Why did Parkinson feel the need to come up with this jewel in the day? Because as Ronald Reagan was preparing to run for the Republican nomination for governor of California, Reagan was being attacked as an “extremist.” His opponent for the nomination, the liberal (read: Establishment) Republican Mayor of San Francisco George Christopher had already gone after Reagan by saying that if the actor had to use “several paragraphs”  to explain his views on extremism then, well, he was one.

But Parkinson’s 11th commandment was not always obeyed by Ronald Reagan himself. Over the years he called out the party’s moderates as “fraternal order” Republicans and said if they wanted to leave the GOP because he was returning it to its conservative values then, well, that was their decision.  Hardly a conciliatory “tone.” And, of course, Reagan was withering in his criticisms of Republican incumbent President Gerald Ford, finally launching a full-scale primary challenge to unseat him. To be sure, all human souls being unique, Ted Cruz is not Ronald Reagan; he is…Ted Cruz. But to suggest for a nanosecond that Ted Cruz is somehow acting in un-Reaganesque fashion by opposing the same GOP Establishment Reagan fought against his entire political career is a blatant untruth.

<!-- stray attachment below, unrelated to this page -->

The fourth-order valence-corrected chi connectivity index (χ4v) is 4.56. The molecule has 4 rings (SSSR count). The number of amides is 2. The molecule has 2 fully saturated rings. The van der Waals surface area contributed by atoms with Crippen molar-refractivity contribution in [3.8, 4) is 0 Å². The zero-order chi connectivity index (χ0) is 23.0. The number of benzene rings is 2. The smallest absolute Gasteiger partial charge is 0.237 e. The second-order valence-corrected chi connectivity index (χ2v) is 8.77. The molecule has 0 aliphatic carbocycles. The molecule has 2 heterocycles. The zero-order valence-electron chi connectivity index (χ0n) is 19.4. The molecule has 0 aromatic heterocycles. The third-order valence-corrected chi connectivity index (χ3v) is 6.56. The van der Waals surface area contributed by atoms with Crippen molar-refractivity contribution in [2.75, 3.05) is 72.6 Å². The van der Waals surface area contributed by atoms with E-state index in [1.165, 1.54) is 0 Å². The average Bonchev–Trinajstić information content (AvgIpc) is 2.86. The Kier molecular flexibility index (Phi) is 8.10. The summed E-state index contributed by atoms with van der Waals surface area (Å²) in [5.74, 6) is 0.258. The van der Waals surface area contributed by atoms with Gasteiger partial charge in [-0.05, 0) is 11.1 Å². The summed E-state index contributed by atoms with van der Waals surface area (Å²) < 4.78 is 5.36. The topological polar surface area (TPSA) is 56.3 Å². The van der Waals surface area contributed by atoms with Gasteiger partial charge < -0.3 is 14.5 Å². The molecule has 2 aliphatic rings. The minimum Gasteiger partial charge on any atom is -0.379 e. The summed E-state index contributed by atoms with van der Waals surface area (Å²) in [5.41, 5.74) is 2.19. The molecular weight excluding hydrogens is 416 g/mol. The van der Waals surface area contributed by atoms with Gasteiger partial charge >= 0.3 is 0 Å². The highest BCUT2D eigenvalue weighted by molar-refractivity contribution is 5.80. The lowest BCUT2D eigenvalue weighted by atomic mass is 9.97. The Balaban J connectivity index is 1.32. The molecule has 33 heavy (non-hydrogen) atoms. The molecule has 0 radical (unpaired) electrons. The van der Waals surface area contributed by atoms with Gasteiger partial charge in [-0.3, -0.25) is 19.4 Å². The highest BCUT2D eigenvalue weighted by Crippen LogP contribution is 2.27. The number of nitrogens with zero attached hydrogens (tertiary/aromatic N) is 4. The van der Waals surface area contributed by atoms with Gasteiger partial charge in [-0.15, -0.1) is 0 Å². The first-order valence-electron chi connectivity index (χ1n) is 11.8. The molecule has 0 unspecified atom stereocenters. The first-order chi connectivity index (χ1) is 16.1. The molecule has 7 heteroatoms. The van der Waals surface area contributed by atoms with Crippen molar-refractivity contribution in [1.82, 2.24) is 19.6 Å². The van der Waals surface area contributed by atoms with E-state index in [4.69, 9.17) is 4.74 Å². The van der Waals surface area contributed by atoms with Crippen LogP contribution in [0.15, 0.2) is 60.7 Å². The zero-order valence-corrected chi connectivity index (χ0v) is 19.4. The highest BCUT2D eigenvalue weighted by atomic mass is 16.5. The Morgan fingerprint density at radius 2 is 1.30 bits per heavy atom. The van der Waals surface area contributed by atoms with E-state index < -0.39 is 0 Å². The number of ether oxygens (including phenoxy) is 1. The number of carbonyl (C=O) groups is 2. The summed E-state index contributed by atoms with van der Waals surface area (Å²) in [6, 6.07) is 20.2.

Boot goes on… and we get to the real root of his problem with Ted Cruz. Cruz is critical of presidential opponent and Florida Senator Marco Rubio. And Max Boot admits that, um, well, golly gee, yes, he in fact is a foreign policy adviser to Rubio. Got it. Duly noted.

So when this attack on Cruz as not only no Reagan but as an “anti-Reagan” proceeds, what is really going on is the Rubio camp has marched forth to try and strip Cruz of his long established credentials as a solid and quite serious Reaganite.

Not having been there in the day, Boot trots out one of the Left’s favorite chestnuts about the Reagan-Tip O’Neill relationship. It is telling indeed that a Rubio adviser would use a leftist tall tale about Tip O’Neill, apparently blissfully unaware that O’Neill’s real feelings for Reagan were expressed thusly: